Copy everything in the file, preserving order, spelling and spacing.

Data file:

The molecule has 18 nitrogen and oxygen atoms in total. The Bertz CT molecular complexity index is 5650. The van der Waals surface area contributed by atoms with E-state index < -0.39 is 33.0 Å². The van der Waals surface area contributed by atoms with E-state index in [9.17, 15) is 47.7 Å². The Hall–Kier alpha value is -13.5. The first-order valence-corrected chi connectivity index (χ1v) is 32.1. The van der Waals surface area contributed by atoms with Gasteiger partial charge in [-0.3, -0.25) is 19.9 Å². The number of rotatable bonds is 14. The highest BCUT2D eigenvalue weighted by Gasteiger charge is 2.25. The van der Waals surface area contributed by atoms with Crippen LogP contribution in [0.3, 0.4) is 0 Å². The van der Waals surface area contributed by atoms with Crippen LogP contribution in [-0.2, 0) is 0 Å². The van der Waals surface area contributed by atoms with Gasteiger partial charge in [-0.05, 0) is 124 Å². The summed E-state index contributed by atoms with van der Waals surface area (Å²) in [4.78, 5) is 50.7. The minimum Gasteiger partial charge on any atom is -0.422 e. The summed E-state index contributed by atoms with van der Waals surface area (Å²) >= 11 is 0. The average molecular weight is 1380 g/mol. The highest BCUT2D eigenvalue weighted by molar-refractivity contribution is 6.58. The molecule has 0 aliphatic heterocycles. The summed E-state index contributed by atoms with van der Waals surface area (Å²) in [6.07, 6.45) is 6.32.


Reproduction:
The molecule has 18 nitrogen and oxygen atoms in total. The Bertz CT molecular complexity index is 5650. The van der Waals surface area contributed by atoms with E-state index < -0.39 is 33.0 Å². The van der Waals surface area contributed by atoms with E-state index in [9.17, 15) is 47.7 Å². The Hall–Kier alpha value is -13.5. The first-order valence-corrected chi connectivity index (χ1v) is 32.1. The van der Waals surface area contributed by atoms with Gasteiger partial charge in [-0.3, -0.25) is 19.9 Å². The number of rotatable bonds is 14. The highest BCUT2D eigenvalue weighted by Gasteiger charge is 2.25. The van der Waals surface area contributed by atoms with Crippen LogP contribution in [0.3, 0.4) is 0 Å². The van der Waals surface area contributed by atoms with Crippen LogP contribution in [-0.2, 0) is 0 Å². The van der Waals surface area contributed by atoms with Gasteiger partial charge in [-0.05, 0) is 124 Å². The summed E-state index contributed by atoms with van der Waals surface area (Å²) in [4.78, 5) is 50.7. The minimum Gasteiger partial charge on any atom is -0.422 e. The summed E-state index contributed by atoms with van der Waals surface area (Å²) >= 11 is 0. The average molecular weight is 1380 g/mol. The highest BCUT2D eigenvalue weighted by molar-refractivity contribution is 6.58. The molecule has 0 aliphatic heterocycles. The summed E-state index contributed by atoms with van der Waals surface area (Å²) in [6.07, 6.45) is 6.32.